Over the past 25 years, three main forces have radically changed the airline industry: the regulatory environment, airplane/aerospace capabilities, and airline strategies/business models.
First, changes to government regulations have been critical in shaping the airline industry. Since the deregulation of the U.S. market in 1978, we've seen a dramatic shift in domestic and international markets. And we've also seen increased liberalization - even "open skies" - in international markets. This freer market access has had the effect of intensifying airline competition and causing airlines to focus more on what passengers want.
But Ms. Pelosi’s damage to herself was already done. The well-known shortcomings of Mr. Murtha were broadcast for all to see — from his quid-pro-quo addiction to moneyed lobbyists to the grainy government tape of his involvement in the Abscam scandal a generation ago. The resurrected tape — feasted upon by Pelosi enemies — shows how Mr. Murtha narrowly survived as an unindicted co-conspirator, admittedly tempted but finally rebuffing a bribe offer: “I’m not interested — at this point.
In Lewis Center, Ohio, near Columbus, Cindy Milsap, 43, and her daughter, Ashley, 20, woke up before dawn to drive to the nearby Wal-Mart Supercenter, which advertised a 52-inch high-definition television for $474. “We don’t really need a new TV, Ms. Milsap said. “But at that price? C’mon.”
But the bargain eluded them. The “limited quantity” in the ad, she said, was three TVs — all sold by the time the pair arrived.
Those customers left in peace.
With overcrowded airplanes, little civility in dress or demeanor of passengers, few meals, fewer amenities, industrywide salary cuts of epic proportions, and (the worst sin of all) airlines canceling pension plans because they've robbed the fund of hundreds of millions, far too many of America's airline employees are shell shocked, depressed, disillusioned and resentful. In effect, we're now an industry full of employees going through post-traumatic stress and wondering why we ever thought it was fun.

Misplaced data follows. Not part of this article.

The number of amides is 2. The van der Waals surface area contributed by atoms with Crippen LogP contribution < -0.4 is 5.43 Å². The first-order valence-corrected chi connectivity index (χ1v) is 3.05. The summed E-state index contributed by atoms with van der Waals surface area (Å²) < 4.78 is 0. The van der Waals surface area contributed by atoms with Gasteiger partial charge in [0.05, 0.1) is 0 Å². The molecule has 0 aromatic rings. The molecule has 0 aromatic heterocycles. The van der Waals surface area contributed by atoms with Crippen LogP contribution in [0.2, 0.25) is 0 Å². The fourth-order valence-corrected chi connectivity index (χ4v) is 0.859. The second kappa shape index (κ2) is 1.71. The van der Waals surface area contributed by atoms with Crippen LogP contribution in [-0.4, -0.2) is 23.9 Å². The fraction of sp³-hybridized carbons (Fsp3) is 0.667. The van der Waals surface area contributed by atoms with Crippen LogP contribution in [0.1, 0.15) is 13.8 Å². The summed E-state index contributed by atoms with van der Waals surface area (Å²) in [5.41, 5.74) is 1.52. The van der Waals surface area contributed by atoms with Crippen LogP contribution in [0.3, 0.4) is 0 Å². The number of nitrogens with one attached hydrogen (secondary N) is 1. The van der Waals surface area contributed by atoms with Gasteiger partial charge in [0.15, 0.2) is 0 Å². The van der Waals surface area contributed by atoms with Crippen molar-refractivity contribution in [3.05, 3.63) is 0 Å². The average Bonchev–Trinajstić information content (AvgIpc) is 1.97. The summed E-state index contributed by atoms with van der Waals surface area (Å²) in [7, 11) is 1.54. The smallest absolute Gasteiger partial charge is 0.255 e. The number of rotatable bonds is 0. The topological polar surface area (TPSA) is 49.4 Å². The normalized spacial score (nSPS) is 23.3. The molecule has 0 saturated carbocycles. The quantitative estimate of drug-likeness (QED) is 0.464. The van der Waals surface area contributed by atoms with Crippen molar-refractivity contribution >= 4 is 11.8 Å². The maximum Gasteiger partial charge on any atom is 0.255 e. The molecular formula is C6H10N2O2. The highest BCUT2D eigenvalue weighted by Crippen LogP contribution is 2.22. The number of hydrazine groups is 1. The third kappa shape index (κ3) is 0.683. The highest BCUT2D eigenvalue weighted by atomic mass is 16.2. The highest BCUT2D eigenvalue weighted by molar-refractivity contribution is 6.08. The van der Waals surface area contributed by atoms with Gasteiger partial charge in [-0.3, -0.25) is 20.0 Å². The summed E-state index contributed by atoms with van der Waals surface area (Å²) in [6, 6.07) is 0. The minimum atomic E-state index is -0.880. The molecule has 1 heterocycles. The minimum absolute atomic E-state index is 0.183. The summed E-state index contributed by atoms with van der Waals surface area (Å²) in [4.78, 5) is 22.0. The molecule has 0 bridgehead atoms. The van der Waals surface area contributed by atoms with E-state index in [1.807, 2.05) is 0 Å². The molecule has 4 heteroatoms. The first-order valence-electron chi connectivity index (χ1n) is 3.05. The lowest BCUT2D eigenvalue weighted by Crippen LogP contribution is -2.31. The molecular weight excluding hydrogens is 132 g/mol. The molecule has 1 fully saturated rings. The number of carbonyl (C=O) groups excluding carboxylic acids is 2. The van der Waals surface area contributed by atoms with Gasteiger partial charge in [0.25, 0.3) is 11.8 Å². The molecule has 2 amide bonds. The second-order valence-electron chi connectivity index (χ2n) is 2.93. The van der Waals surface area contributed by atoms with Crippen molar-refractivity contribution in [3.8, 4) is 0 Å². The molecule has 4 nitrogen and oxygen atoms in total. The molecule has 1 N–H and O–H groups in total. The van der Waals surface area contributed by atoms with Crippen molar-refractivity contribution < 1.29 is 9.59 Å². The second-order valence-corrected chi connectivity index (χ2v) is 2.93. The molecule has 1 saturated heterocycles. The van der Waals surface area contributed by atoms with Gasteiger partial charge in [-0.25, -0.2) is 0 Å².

And that, in a nutshell, equates to bad and inattentive service with a "who cares" attitude. Morale, in other words, is the key, and it's in precious short supply today.
With Washington often, umm, unable to focus--"It took 10 years to get an energy bill passed that has had little effect," Mr. Neeleman interjects--he sought counsel on the capital's ways. As a result, he got professional help on the bill's language and learned about the legislative process. "The advice I got was to go get RAND and other thinkers to write about it--those are the guys that they listen to," Mr. Neeleman says. He has spoken with RAND about doing an economic impact study, but has not commissioned one. And, as he put it, "I got a couple professors"--names of people he might enlist in the cause. Who?--I ask. "From the American Enterprise Institute and Brookings Institution," is his reply.